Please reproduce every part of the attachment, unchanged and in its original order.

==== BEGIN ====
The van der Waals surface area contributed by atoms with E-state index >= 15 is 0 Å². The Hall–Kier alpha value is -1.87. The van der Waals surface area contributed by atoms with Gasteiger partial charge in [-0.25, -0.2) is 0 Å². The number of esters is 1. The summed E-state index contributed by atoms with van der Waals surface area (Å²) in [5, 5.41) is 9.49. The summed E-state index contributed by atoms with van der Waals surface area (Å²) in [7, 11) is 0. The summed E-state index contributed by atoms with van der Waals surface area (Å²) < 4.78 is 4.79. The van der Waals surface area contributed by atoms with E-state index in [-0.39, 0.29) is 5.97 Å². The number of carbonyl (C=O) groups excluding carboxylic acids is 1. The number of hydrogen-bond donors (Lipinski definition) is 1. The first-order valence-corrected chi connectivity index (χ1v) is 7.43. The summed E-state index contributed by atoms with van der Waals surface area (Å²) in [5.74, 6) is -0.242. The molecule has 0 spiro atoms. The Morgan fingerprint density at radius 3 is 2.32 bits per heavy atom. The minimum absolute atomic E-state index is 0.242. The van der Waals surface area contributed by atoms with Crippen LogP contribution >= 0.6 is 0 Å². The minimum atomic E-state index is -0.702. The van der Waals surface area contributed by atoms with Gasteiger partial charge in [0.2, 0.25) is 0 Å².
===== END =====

The van der Waals surface area contributed by atoms with E-state index >= 15 is 0 Å². The Hall–Kier alpha value is -1.87. The van der Waals surface area contributed by atoms with Gasteiger partial charge in [-0.25, -0.2) is 0 Å². The number of esters is 1. The summed E-state index contributed by atoms with van der Waals surface area (Å²) in [5, 5.41) is 9.49. The summed E-state index contributed by atoms with van der Waals surface area (Å²) in [7, 11) is 0. The summed E-state index contributed by atoms with van der Waals surface area (Å²) < 4.78 is 4.79. The van der Waals surface area contributed by atoms with E-state index in [-0.39, 0.29) is 5.97 Å². The number of carbonyl (C=O) groups excluding carboxylic acids is 1. The number of hydrogen-bond donors (Lipinski definition) is 1. The first-order valence-corrected chi connectivity index (χ1v) is 7.43. The summed E-state index contributed by atoms with van der Waals surface area (Å²) in [5.74, 6) is -0.242. The molecule has 0 spiro atoms. The Morgan fingerprint density at radius 3 is 2.32 bits per heavy atom. The minimum absolute atomic E-state index is 0.242. The van der Waals surface area contributed by atoms with Crippen LogP contribution >= 0.6 is 0 Å². The minimum atomic E-state index is -0.702. The van der Waals surface area contributed by atoms with Gasteiger partial charge in [0.2, 0.25) is 0 Å².